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Two Types of Loading in Angular

  • Name

In Angular, there are primarily two types of loading: eager loading and lazy loading. These loading strategies determine how and when modules are loaded in your application. Let’s explore both types with examples:

1. Eager Loading:

Eager loading is the default loading strategy in Angular. In this approach, all modules are loaded when the application starts, regardless of whether they are immediately needed or not. This can lead to larger initial bundle sizes, which may impact the application’s loading time.


Suppose you have an Angular application with two feature modules: DashboardModule and ProfileModule Modules. All these modules are eagerly loaded by default.

const routes: Routes = [
    path: "",
    component: DashboardModule,
    path: "favourite/:id",
    component: ProfileModule,
  imports: [RouterModule.forRoot(routes)],
  exports: [RouterModule],
export class AppRoutingModule {}

In this example, all modules (DashboardModuleand ProfileModule) are loaded eagerly when the application starts.

2. Lazy Loading:

Lazy loading is a technique where modules are loaded on-demand, as and when they are needed. This can significantly reduce the initial bundle size and improve the application’s loading speed, especially for large applications.


Suppose you have an Angular application where the AdminModule is loaded lazily when the user navigates to the /admin route.

// app-routing.module.ts
const routes: Routes = [
  { path: "dashboard", component: DashboardModule },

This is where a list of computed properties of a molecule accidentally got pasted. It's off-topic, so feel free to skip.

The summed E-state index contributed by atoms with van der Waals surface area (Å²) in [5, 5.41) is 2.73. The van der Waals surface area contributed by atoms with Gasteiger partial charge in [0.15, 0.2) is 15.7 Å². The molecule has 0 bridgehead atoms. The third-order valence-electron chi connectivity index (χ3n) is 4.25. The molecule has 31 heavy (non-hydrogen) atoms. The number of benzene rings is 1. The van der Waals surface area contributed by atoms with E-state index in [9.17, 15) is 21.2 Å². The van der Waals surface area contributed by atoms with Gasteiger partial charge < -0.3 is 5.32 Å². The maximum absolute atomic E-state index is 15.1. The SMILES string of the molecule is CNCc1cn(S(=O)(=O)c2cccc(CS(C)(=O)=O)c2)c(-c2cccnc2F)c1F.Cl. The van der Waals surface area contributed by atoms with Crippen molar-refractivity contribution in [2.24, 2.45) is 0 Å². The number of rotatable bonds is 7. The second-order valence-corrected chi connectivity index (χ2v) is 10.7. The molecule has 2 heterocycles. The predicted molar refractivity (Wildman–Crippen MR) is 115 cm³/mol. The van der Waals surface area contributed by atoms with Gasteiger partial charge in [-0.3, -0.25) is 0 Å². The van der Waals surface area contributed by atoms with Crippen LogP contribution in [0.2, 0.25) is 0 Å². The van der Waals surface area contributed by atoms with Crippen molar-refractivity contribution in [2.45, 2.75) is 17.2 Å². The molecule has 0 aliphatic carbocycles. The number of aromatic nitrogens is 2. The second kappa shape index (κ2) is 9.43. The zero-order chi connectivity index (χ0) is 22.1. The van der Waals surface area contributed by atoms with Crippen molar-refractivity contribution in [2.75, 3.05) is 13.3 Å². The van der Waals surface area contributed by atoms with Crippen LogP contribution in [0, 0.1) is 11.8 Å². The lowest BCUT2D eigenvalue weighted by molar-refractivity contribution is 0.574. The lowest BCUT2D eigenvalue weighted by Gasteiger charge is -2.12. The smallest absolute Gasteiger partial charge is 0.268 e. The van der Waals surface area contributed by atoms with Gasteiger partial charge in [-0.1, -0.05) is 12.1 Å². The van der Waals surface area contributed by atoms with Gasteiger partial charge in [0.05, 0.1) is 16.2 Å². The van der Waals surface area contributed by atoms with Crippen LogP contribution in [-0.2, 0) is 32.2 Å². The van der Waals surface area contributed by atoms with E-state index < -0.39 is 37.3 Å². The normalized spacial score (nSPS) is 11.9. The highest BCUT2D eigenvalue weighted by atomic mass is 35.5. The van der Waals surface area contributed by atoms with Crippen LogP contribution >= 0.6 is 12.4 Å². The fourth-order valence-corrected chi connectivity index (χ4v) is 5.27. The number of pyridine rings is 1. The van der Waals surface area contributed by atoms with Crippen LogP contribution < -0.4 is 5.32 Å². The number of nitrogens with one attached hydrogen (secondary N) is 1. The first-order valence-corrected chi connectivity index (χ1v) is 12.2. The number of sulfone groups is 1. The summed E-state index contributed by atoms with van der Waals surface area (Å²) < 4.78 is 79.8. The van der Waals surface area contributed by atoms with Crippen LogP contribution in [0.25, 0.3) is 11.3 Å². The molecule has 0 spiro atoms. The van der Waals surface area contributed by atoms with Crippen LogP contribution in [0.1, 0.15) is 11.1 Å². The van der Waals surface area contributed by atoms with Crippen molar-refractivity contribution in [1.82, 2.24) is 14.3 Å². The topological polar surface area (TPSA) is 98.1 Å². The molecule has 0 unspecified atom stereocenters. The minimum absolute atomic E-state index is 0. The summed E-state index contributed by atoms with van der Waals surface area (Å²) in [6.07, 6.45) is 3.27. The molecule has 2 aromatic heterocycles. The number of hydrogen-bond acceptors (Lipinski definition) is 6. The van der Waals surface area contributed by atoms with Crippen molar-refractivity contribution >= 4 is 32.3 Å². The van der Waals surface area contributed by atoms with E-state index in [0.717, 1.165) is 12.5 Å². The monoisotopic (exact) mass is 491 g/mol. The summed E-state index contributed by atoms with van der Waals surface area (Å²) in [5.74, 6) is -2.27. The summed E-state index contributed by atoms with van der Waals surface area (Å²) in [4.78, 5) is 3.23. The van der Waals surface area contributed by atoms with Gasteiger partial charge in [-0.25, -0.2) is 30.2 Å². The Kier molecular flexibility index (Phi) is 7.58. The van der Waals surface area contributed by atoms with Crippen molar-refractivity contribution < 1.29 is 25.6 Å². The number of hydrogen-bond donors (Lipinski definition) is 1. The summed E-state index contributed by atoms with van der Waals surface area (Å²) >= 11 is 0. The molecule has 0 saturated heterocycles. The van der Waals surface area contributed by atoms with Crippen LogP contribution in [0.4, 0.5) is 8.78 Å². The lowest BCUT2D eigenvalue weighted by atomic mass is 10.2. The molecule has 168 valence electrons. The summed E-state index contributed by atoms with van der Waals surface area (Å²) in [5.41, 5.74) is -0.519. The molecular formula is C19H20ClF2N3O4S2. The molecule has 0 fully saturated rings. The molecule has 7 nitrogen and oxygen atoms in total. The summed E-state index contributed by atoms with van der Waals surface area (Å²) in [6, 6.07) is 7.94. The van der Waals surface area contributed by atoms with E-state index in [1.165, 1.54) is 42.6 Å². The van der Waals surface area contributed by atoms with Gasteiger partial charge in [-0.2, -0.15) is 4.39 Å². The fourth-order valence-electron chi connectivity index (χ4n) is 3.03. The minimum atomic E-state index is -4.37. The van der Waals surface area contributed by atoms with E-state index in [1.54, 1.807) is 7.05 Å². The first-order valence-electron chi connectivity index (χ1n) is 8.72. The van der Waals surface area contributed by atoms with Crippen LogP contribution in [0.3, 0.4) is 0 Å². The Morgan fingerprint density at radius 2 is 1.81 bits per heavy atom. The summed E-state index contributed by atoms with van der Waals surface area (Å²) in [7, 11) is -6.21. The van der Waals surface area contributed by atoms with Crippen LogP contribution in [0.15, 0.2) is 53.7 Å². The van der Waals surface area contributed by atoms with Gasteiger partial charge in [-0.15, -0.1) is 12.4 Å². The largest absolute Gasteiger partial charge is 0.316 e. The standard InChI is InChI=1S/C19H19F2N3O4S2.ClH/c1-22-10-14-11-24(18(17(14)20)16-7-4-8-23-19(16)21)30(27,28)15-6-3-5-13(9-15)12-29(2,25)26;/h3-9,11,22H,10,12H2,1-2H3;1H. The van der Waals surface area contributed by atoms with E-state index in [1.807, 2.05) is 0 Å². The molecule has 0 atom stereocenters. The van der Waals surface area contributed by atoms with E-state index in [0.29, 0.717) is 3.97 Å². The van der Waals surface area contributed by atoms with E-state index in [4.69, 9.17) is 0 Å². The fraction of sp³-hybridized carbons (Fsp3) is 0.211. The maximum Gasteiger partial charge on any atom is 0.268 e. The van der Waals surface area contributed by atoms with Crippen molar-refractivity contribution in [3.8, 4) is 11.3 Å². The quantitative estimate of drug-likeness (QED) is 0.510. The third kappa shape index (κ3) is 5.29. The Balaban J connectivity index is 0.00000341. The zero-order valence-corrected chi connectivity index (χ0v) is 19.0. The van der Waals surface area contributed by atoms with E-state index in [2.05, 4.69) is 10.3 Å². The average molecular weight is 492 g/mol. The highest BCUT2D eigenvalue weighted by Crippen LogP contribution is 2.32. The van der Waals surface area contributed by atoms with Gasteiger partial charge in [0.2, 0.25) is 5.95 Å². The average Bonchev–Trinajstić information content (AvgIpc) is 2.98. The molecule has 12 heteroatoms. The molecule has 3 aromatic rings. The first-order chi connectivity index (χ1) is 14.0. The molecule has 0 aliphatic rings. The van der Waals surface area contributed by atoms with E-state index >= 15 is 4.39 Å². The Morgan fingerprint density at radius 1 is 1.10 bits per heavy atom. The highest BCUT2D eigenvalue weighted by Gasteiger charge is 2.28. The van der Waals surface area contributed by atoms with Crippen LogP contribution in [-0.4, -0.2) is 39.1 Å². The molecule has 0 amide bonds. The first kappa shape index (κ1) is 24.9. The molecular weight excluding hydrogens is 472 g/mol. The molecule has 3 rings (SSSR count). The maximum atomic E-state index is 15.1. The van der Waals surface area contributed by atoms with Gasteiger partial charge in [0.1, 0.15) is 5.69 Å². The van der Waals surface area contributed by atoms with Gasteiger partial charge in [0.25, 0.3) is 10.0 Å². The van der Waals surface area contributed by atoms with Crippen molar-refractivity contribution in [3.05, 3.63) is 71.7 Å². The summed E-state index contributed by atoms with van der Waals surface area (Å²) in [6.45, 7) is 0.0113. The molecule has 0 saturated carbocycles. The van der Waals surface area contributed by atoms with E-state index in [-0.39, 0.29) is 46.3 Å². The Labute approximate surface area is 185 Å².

{ path: "profile", component: ProfileModule },
    path: "admin",
    loadChildren: () =>
      import("./admin/admin.module").then((m) => m.AdminModule),
  // Other routes...

In this case, the AdminModule is only loaded when the user navigates to the /admin route. This is an example of lazy loading.

Lazy loading is accomplished by using the loadChildren property in the route configuration. The import statement inside loadChildren tells Angular to load the module on-demand when the associated route is accessed.

Using lazy loading is a best practice for large applications because it reduces the initial load time and allows you to split your application into smaller, more manageable pieces.

In summary, Angular offers two main loading strategies: eager loading and lazy loading. Eager loading loads all modules at startup, while lazy loading loads modules on-demand when their associated routes are accessed. Lazy loading is often preferred for larger applications to improve performance, while eager loading is suitable for smaller applications where loading all modules at once doesn’t significantly impact performance.